Rich's Prediction: An argument could be made on behalf of the Angels or the Red Sox. To wit:

  • The Angels had the most wins in baseball. The Red Sox had the biggest run differential in the AL.
  • The Angels took eight out of nine games from Boston this season. The Red Sox swept Los Angeles in the 2004 and 2007 ALDS.
  • The Angels had the best road record in MLB. The Red Sox had the second-best home record in the majors.

Based on the above, there's nothing I can hang my Angels hat on except for two factors:

1. Home-field advantage.
2. BOS appears to be about as banged up as the LAA were in 2007. Hint: It didn't turn out too well for the Halos a year ago.

While I don't see the Angels returning the favor and sweeping the Red Sox this time around, I believe the AL West champs have what it takes to beat the AL wild card in five.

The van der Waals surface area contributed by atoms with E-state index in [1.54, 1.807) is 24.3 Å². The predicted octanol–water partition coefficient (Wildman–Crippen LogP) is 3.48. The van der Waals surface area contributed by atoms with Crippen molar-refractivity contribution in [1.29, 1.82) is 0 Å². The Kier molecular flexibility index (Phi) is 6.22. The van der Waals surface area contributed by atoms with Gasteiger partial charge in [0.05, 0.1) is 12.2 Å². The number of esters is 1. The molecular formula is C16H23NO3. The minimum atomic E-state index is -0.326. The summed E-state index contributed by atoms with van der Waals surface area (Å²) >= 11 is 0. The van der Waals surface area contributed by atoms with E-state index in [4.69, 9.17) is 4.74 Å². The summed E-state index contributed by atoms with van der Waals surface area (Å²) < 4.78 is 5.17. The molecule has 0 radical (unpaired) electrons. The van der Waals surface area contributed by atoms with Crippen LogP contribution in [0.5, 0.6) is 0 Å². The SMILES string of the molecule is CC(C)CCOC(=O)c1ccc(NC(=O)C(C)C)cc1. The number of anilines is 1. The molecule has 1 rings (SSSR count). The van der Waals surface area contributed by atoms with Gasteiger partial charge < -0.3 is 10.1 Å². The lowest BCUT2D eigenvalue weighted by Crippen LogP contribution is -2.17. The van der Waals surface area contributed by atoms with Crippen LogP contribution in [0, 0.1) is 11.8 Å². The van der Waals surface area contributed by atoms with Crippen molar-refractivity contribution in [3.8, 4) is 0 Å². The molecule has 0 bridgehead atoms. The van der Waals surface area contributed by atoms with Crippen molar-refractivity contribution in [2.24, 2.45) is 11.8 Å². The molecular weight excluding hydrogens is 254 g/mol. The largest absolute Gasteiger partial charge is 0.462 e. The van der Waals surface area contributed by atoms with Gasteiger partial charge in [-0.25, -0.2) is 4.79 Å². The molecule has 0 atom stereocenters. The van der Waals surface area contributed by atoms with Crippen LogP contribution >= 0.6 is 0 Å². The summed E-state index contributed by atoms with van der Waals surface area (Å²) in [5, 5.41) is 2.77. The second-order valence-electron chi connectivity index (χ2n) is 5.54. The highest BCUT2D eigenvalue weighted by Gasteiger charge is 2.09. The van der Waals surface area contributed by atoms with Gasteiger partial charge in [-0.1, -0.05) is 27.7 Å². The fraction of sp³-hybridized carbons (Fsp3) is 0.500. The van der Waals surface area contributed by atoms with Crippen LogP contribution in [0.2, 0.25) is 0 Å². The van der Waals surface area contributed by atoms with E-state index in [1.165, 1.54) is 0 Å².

Sully's Prediction: Boston beats Lackey twice and Saunders once but loses to Santana. I like the Sox in four.


Thank you guys for a great article!

Before the injuries, I like the Sox; but factoring those in, I think this series will be very close and exciting to watch. I am hearing Angels fans poo-pooing the Manny-less and shell-of-a-Papi Boston lineup, but the Sox put up the 2nd most runs in the AL. This is a good offense.

I have to say that I think Santana is the best pitcher in this series (this year), but let's see how he does in the postseason. He's got the edge over Lester, but I think Beckett is clearly better than Lackey, as long as the oblique doesn't become an issue. It may reduce his velocity and force him to rely on secondary pitches more. Saunders has great numbers, but he's not as good as his 17 wins suggests, and the Sox have feasted on lefty pitching. Dice-K's ability or inability to control baserunners will be critical to this series.